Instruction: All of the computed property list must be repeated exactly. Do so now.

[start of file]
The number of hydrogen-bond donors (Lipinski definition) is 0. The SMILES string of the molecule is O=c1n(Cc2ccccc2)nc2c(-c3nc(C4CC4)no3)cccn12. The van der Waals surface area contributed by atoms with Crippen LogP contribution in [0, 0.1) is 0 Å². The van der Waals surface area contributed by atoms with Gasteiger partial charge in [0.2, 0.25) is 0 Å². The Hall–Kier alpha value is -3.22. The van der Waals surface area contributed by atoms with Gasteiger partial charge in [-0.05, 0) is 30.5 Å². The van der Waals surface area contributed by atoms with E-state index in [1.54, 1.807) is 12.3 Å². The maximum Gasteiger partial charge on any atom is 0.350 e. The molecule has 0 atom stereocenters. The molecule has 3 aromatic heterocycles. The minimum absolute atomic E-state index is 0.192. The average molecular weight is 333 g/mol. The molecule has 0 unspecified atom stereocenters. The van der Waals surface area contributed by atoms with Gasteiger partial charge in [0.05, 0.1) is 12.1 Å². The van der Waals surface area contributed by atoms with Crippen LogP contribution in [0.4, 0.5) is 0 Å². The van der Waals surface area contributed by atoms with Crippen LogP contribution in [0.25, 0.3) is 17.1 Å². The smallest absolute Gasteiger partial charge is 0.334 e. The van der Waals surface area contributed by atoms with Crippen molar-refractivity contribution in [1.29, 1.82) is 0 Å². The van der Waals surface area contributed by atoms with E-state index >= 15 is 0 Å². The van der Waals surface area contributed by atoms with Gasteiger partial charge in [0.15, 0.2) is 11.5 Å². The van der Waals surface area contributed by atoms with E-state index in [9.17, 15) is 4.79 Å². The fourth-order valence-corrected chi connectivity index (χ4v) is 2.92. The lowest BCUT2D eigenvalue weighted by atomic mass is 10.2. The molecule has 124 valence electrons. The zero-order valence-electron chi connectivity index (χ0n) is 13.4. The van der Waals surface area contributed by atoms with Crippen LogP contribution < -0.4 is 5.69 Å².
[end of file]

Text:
The number of hydrogen-bond donors (Lipinski definition) is 0. The SMILES string of the molecule is O=c1n(Cc2ccccc2)nc2c(-c3nc(C4CC4)no3)cccn12. The van der Waals surface area contributed by atoms with Crippen LogP contribution in [0, 0.1) is 0 Å². The van der Waals surface area contributed by atoms with Gasteiger partial charge in [0.2, 0.25) is 0 Å². The Hall–Kier alpha value is -3.22. The van der Waals surface area contributed by atoms with Gasteiger partial charge in [-0.05, 0) is 30.5 Å². The van der Waals surface area contributed by atoms with E-state index in [1.54, 1.807) is 12.3 Å². The maximum Gasteiger partial charge on any atom is 0.350 e. The molecule has 0 atom stereocenters. The molecule has 3 aromatic heterocycles. The minimum absolute atomic E-state index is 0.192. The average molecular weight is 333 g/mol. The molecule has 0 unspecified atom stereocenters. The van der Waals surface area contributed by atoms with Gasteiger partial charge in [0.05, 0.1) is 12.1 Å². The van der Waals surface area contributed by atoms with Crippen LogP contribution in [0.4, 0.5) is 0 Å². The van der Waals surface area contributed by atoms with Crippen LogP contribution in [0.25, 0.3) is 17.1 Å². The smallest absolute Gasteiger partial charge is 0.334 e. The van der Waals surface area contributed by atoms with Crippen molar-refractivity contribution in [1.29, 1.82) is 0 Å². The van der Waals surface area contributed by atoms with E-state index >= 15 is 0 Å². The van der Waals surface area contributed by atoms with Gasteiger partial charge in [0.15, 0.2) is 11.5 Å². The van der Waals surface area contributed by atoms with E-state index in [9.17, 15) is 4.79 Å². The fourth-order valence-corrected chi connectivity index (χ4v) is 2.92. The lowest BCUT2D eigenvalue weighted by atomic mass is 10.2. The molecule has 124 valence electrons. The zero-order valence-electron chi connectivity index (χ0n) is 13.4. The van der Waals surface area contributed by atoms with Crippen LogP contribution < -0.4 is 5.69 Å².